I asked Clive about it and he said, “Those three were trying to bite when they were still in the incubator.”

 This was not Clive’s first encounter of this sort, so he doesn’t consider it a fluke.

 That is what began our discussion on this subject, and it has gone on for months. Clive and I go back in forth with the classic “environment vs. heredity” argument; a new twist on the movie “Trading Places”.

 Is Parker a happy, polite and so far, problem free parrot because he hatched that way? Or rather, was it my “bordering on the obsessive” search for information regarding raising problem parrots and then actually putting into practice the information I found?

I am by no means particularly different than many other bird companions. However, I got into birds late into the game, and have no real time at the helm of this particular ship. I saw this as a detriment and wanting to catch up, I concentrated on doing everything I could to make up for the lack of experience, which involved educating myself. I felt I owed it to Parker to give him what I saw as more than a fighting chance to become the best and happiest bird he could be. So I kept plugging away at finding all the answers to all the questions.

 I found out one thing that is an absolute: Absolutes just don’t exist. The more I learn, the more questions I find myself asking.

 Remember Dr. Spock? His childcare book sold like hotcakes years ago and at the time, he was considered to be the ultimate authority in the field of baby and childcare. Since then, a lot of what were considered to be the standard benchmarks in childcare are now routinely questioned. His guide is a tad short in the warmth department and tends to answer the questions in a factual cut-and-dried manner rather than the warm and fuzzy style most parents tend to prefer these days.  There are many individuals whose books, videos and articles about bird care I have devoured like, well…hotcakes. And we all know them: Friedman, Heidenreich, O’Connor, Shewokis, Pepperberg, et al. Lots of wonderful people with tons of time and experience in the bank are righting the wrongs and slaying the dragons of myth and misinformation. These are the people who are establishing the foundation for a field that has yet to crawl out of its infancy. Their ideas will be considered the groundbreaking work that others in the future will base new research on. They are the experts that are changing the way people are raising, feeding, and caring for their birds, yet they are never short on warmth or compassion.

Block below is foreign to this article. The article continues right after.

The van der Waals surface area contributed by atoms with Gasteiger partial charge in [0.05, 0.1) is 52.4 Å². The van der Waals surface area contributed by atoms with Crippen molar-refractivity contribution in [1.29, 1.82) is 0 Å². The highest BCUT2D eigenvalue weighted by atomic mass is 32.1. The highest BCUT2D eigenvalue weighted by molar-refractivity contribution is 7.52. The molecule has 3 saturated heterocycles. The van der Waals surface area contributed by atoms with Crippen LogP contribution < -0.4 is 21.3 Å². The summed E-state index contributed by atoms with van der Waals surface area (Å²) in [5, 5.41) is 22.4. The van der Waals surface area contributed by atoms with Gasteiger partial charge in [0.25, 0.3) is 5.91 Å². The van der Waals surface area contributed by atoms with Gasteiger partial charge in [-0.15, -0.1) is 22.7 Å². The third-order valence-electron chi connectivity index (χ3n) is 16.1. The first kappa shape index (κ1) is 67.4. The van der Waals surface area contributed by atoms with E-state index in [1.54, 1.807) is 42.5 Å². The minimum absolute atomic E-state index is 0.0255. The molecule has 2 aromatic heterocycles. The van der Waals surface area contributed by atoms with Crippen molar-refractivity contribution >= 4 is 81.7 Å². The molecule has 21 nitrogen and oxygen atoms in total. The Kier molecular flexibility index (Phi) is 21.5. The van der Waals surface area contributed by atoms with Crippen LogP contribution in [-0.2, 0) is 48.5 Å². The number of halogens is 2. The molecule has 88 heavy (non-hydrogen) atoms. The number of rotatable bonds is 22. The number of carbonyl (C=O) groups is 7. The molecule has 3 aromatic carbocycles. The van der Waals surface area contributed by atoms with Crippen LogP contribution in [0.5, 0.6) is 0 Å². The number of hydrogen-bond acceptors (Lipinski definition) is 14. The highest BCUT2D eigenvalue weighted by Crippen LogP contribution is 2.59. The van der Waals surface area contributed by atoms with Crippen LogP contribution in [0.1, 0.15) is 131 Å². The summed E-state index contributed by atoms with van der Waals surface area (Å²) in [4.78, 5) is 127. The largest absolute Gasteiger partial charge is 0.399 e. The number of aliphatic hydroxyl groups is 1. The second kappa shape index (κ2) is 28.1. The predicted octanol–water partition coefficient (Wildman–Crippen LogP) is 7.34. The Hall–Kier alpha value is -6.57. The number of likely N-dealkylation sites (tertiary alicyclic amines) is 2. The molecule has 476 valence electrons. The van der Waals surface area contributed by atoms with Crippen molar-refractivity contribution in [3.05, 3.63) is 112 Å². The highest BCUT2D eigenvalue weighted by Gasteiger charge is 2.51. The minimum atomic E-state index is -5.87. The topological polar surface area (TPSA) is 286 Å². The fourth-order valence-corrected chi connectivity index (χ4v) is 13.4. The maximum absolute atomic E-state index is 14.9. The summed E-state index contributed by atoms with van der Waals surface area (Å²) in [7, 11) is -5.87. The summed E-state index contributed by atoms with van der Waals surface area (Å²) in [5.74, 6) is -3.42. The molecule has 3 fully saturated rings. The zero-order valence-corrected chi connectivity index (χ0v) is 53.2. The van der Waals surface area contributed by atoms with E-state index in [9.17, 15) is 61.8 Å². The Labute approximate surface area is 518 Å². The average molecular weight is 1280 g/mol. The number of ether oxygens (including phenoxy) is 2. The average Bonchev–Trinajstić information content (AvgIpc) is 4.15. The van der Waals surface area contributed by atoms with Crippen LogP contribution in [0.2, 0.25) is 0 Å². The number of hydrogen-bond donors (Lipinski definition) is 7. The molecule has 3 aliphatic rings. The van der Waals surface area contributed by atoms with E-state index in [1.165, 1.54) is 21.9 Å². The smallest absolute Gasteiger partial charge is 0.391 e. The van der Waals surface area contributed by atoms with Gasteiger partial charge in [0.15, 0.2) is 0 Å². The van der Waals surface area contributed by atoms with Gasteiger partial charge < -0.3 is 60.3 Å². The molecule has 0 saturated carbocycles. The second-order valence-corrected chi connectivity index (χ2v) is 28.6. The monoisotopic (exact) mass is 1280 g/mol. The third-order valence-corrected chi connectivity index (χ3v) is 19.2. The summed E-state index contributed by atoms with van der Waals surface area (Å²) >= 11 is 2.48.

One thing became clear to me while reading their work: Raising a companion bird is not so much a science, or a pastime as it is an art. It is a creative work always in progress and it changes every minute. There are two participants in this work of art, the human and the bird, and sometimes the collaborators don’t always agree. But this is where it becomes a work of art. Both participants must come up with a viable solution or one of them loses out in the experience. The experience is the art, as well as the outcome, and both of the participants change as time passes. It is a fluid, moving entity.

 There are still so many things I don’t know and I simply don’t have the past history to possess a gut instinct about the subject yet. But this particular “environment versus heredity” thing has me bugged.

In the meantime, while I puzzle over this question, Parker climbs about on his “environmentally enriched” play stand and plays with his toys just as I taught him. He practices his vocalizations in between snacking on his bird healthy vegetables, and fresh clean water while attempting to engage me in a game of “tickle foot”, or invite me to watch him while he does his tricks. He happily hangs upside down beating on a toy, and goes about the business that he knows best: being a parrot. He is this way every single day: joyously happy, active, chatty and curious. He’s really not even that moody for God’s sake!  How did this happen?  Will Parker remain this way?

 I am a lucky, lucky bird companion and I’m very well aware of this, but was it luck? Was it heredity? Was it my compulsive pursuit of attempting to do everything correctly that led Parker to become such a flexible, easygoing parrot? I’ve read so many stories of people who seemed to be perfectly wonderful bird parents and ended up with a maniacal, phobic bird even when they were very young. Maybe I’m just feeling guilty because it really wasn’t that difficult to raise Parker in a sensible yet nurturing environment. It obviously paid off. Or did it? Would another African Grey have responded the same way? Could I do it again with a different bird? Could someone else do what I did and end up with the same result? Can you see my brain melting as a result of this question?

After all, the reason I did all that research was because I was aware that I didn’t know nearly enough. I felt completely inadequate to raise Parker the way I knew he needed to be raised.  But I found the tools. All that information has served me well in the long run. Perhaps I shouldn’t obsess over this mind twisting question for too long because while it serves its purpose, it takes away from the real point of what this is all about: maintaining and nurturing a happy positive relationship with my parrot. I suppose I shouldn’t question how Parker and I ended up this way.  Maybe I should just consider myself lucky.